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New Book Acquisition - Not for the field

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#1 bicparker

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Posted 25 March 2014 - 04:32 PM

My newest addition to the library collection.

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#2 blb

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Posted 25 March 2014 - 06:17 PM

:bigshock: Wow!

#3 bumm

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Posted 25 March 2014 - 10:01 PM

I know a person isn't supposed to covet stuff, but...
Marty :)

#4 desertstars

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Posted 25 March 2014 - 10:18 PM

Wow... Congrats!

#5 macpurity

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Posted 26 March 2014 - 08:07 AM

Lovely tome! Scans, in PDF, can be found on Google books. Congrats on a lovely library edition. I'd be curious as to the ownership history of that volume, David.

#6 Michael Rapp

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Posted 26 March 2014 - 08:52 AM

My hand is jealous of your hand.

#7 bicparker

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Posted 26 March 2014 - 11:07 AM

Lovely tome! Scans, in PDF, can be found on Google books. Congrats on a lovely library edition. I'd be curious as to the ownership history of that volume, David.


Macp (and others),

First, thanks for the comments. I was fortunate that this was a "right time/right place" sort of situation.

The provenance of this volume was not known, however, it is interesting in that it has signs of having been rarely opened, if at all. It is an original London published edition (there were several editions of this book, including a USA published edition through London publishers... those are marked a bit differently).

It was apparently on display in a private library (as you noted the library binding), but not read. The inside endpapers (front and back, pastedown and loose) and the edges (top, foreedge, and bottom) are hand marbled, with gilding on all cover edges (which is a nice touch), borders of the panels, and the back spine (as you can see in the photograph). The aging of the book appears to be primarily (and normal) from sitting in a bookshelf and little else. It compares favorably to other volumes that I have seen of similar age.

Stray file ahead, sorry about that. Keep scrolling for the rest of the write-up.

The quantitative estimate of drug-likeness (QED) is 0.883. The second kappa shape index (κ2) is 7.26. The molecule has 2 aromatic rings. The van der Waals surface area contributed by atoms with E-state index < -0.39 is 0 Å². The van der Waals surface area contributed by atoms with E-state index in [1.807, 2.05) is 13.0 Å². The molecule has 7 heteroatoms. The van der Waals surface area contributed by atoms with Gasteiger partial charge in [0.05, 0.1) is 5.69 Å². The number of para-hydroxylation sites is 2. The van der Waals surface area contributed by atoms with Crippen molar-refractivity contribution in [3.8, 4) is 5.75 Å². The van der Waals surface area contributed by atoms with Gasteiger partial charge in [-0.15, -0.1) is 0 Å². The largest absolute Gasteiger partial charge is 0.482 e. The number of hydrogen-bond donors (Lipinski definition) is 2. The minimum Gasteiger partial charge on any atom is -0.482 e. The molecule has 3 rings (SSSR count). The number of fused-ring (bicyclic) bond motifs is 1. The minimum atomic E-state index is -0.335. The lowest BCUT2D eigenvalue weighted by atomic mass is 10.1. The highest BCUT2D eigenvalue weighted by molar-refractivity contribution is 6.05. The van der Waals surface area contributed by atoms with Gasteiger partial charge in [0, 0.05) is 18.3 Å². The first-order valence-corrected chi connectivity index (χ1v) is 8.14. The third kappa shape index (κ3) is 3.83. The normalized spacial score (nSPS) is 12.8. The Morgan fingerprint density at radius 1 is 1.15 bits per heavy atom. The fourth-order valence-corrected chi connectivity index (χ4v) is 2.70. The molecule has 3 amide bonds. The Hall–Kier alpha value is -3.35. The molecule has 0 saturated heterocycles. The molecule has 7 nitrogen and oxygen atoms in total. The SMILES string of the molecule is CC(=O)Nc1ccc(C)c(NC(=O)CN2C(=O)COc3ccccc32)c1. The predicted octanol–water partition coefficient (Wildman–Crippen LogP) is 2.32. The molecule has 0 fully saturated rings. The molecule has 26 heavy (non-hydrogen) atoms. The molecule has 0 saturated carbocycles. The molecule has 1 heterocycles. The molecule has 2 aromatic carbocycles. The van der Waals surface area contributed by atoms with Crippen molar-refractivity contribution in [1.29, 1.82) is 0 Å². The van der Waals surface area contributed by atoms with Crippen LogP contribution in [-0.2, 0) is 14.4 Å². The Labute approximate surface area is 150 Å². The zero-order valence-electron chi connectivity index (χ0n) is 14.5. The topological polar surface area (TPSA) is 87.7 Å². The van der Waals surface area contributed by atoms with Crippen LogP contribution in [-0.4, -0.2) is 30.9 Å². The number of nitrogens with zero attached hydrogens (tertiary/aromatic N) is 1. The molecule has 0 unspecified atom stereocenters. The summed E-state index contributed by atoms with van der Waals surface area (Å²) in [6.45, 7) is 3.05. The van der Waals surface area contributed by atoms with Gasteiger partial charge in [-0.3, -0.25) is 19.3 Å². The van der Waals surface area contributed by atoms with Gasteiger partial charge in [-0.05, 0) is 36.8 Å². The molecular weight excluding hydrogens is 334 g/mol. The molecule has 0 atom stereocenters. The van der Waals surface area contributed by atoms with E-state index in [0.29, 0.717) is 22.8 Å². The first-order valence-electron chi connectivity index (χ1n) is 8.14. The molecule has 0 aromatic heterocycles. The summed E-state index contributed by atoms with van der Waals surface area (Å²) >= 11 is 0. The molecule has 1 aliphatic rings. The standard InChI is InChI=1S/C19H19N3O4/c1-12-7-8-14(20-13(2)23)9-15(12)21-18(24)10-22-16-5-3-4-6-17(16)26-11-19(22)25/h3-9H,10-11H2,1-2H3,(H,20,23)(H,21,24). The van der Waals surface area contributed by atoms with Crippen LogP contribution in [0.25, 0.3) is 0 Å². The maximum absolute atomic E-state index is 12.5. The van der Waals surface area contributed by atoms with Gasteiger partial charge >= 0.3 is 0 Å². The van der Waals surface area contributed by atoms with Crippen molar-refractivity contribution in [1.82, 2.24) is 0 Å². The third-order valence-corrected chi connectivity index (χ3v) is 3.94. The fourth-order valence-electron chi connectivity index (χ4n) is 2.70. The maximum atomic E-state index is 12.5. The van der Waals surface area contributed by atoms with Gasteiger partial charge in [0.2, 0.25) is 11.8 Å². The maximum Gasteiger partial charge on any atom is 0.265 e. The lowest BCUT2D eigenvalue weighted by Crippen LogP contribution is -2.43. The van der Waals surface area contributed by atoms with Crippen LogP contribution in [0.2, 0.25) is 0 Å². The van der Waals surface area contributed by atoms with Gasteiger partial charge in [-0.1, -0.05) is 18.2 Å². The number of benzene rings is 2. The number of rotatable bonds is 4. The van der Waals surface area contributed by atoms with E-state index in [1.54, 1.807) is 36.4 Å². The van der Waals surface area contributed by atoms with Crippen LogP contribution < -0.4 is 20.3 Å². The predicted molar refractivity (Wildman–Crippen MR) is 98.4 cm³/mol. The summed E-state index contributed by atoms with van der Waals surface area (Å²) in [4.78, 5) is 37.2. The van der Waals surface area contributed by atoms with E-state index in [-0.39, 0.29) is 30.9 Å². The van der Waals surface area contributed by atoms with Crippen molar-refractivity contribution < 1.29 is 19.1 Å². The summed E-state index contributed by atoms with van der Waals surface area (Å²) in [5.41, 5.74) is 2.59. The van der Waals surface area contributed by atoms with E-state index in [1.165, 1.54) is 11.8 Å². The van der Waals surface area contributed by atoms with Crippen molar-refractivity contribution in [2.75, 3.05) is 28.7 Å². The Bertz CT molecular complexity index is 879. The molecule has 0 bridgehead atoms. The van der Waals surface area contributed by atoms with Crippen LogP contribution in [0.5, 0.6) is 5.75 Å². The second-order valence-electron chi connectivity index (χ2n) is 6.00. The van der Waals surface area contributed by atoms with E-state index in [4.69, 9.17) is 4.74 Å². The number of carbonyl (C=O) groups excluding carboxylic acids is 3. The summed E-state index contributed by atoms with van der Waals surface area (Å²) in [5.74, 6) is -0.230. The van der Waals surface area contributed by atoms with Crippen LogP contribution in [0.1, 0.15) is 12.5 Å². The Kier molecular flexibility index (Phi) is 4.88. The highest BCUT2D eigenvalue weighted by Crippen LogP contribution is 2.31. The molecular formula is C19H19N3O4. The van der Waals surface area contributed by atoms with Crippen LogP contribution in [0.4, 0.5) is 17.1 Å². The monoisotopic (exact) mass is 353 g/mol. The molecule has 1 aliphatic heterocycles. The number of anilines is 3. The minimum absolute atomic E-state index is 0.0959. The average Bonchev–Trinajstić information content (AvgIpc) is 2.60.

I was pretty excited to find this book and be able to add it to my library. It represents a small bit of important astronomical history and has some sentimental value to me, as well.

#8 LivingNDixie

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Posted 26 March 2014 - 02:38 PM

Wow.

#9 Svezda

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Posted 27 March 2014 - 04:57 PM

ooooh, as we discussed on FB, I have a copy of this book but it is not almost unread as yours apparently is.

#10 bicparker

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Posted 28 March 2014 - 01:12 PM

The unused quality of this book was actually one of the first things I noticed about it and made my buying decision much easier (of course). I should have mentioned it on FB, but I was still trying to mentally take in the acquisition at the time!

#11 Scott in NC

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Posted 28 March 2014 - 05:43 PM

Very nice! :waytogo:

#12 scopenitout

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Posted 29 March 2014 - 11:00 AM